myeloma
August 18, 2015

What is multiple myeloma?

 

Multiple myeloma is the most common cancer of its kind and accounts for about 1.4% of all U.S. cancers. However, the rate of incidences have increased by around 1% every year 1975, so that number is bound to rise.

Myeloma first occurs in bone marrow, where many blood cells are produced, including red blood cells and plasma cells. Plasma cells are part of the immune system, which protects the body from infections and diseases, but if genes or the environment distort them, they switch purposes. Instead of protecting the body, they grow out of control into a cancerous tumor. Multiple myeloma is the name for when a person has multiple tumors of this kind; otherwise, it’s just called an isolated plasmacytoma.

Besides a normal biopsy—where some of the bone marrow tissue is removed to be checked for cancer—there are other indicators that one has developed multiple myeloma. For example, the cancer can keep other blood cells from being produced in the bone marrow, leading to anemia (lack of red blood cells), increased bleeding and bruising (low blood platelet levels), and increased infections (decreased white blood cells).

Causing other problems

Further, the cancer can cause bone problems, like fractures. Bones are constantly being built and broken down as the body needs, but in multiple myeloma, the breakdown of bone cells tends to increase. The balance of breakdown and buildup is now skewed to the breakdown side, meaning bones lose cells and become weaker.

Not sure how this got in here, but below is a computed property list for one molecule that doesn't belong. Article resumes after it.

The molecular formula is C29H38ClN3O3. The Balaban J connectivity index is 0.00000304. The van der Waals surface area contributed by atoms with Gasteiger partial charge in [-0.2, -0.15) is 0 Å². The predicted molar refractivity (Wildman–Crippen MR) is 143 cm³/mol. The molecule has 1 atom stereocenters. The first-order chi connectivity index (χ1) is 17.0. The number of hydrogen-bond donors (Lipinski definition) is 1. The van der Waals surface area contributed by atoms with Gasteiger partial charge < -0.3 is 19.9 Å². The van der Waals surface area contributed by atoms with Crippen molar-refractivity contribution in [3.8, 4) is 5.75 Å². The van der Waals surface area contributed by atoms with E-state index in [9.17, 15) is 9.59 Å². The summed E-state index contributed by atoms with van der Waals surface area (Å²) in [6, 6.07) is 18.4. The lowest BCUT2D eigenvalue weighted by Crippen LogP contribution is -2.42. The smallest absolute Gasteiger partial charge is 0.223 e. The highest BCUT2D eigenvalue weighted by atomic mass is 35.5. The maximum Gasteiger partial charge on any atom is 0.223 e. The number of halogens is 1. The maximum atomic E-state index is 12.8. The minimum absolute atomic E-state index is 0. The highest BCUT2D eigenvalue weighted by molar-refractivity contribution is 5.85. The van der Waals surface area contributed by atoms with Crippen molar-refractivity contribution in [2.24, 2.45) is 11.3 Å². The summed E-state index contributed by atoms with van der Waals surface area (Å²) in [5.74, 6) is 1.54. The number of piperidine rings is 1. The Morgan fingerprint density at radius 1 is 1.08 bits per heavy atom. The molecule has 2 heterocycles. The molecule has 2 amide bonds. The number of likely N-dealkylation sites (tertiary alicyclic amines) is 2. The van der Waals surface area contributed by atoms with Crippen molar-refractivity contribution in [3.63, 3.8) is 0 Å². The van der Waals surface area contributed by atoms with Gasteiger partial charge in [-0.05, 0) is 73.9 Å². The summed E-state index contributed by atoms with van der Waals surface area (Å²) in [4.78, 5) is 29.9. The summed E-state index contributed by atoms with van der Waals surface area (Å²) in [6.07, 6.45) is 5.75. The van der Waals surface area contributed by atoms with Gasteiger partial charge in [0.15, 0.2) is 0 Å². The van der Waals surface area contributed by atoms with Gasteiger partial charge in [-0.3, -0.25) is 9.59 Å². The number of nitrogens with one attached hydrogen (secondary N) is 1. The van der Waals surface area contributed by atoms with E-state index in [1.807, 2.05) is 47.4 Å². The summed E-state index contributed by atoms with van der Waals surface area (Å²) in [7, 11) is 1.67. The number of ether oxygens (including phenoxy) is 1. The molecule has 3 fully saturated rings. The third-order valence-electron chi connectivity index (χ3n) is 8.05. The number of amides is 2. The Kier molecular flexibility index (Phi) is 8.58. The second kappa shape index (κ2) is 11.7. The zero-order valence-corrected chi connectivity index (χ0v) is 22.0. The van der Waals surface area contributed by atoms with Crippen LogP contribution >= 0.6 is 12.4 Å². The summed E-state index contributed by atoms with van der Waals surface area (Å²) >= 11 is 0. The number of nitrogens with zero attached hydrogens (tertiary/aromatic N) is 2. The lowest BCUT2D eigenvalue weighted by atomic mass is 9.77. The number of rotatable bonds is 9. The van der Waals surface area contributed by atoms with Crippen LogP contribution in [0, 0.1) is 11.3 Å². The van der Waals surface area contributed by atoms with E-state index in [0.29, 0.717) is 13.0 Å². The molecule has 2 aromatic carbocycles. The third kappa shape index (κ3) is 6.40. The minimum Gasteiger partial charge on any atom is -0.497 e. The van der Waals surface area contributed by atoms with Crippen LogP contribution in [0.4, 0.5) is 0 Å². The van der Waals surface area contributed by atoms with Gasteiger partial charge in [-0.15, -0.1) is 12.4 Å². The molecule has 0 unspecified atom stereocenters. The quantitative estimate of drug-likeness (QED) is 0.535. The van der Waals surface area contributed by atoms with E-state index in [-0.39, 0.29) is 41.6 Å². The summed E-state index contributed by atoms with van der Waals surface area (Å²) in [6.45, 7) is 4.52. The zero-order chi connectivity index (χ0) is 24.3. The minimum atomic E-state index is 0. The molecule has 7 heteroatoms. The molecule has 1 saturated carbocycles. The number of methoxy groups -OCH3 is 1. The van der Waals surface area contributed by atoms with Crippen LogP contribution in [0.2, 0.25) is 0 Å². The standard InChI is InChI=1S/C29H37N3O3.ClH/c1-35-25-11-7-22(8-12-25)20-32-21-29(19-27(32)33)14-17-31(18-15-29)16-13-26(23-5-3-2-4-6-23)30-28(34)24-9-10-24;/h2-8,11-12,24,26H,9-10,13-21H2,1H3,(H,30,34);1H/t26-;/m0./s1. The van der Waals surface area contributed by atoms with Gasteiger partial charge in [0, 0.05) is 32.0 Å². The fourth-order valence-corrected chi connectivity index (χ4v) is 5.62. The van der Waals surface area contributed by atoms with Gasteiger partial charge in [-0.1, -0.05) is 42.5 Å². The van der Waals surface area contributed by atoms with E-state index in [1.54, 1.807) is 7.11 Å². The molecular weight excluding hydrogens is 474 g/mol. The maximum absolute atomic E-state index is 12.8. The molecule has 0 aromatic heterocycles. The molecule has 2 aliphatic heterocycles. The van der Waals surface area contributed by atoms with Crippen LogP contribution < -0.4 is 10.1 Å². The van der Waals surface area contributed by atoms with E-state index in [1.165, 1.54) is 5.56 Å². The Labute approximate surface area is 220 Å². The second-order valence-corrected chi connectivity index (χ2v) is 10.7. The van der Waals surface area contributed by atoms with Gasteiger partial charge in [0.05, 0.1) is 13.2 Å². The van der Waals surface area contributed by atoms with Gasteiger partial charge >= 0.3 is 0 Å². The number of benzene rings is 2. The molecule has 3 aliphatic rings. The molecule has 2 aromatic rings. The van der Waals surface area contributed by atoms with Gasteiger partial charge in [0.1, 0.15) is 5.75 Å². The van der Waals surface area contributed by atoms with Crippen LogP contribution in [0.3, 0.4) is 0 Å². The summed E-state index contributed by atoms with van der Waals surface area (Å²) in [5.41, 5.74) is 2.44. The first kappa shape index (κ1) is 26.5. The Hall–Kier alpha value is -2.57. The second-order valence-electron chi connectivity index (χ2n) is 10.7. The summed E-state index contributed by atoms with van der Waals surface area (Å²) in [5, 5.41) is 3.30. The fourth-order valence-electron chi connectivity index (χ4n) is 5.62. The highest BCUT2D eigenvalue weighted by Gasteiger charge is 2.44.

Other problems include kidney damage and failure, monoclonal gammopathy (where abnormal proteins are found in the blood), breathing problems, hypercalcemia (a result of bone cells dissolving), and light chain amyloidosis (a buildup of protein deposits in various body tissues).

Depending on how the myeloma affects you, along with your age and other factors, treatment will vary. Treatment for this cancer is tricky, but can include chemotherapy, surgery, stem cell transplant, and drugs known as bisphosphonates. Five-year survival rates are around 47%, but like other cancers, earlier diagnoses greatly increase survival rates (in this case, to nearly 69%)—so if you are concerned, please talk to a doctor.

(Image credit: Faculty of Medicine NTNU/Flickr Commons)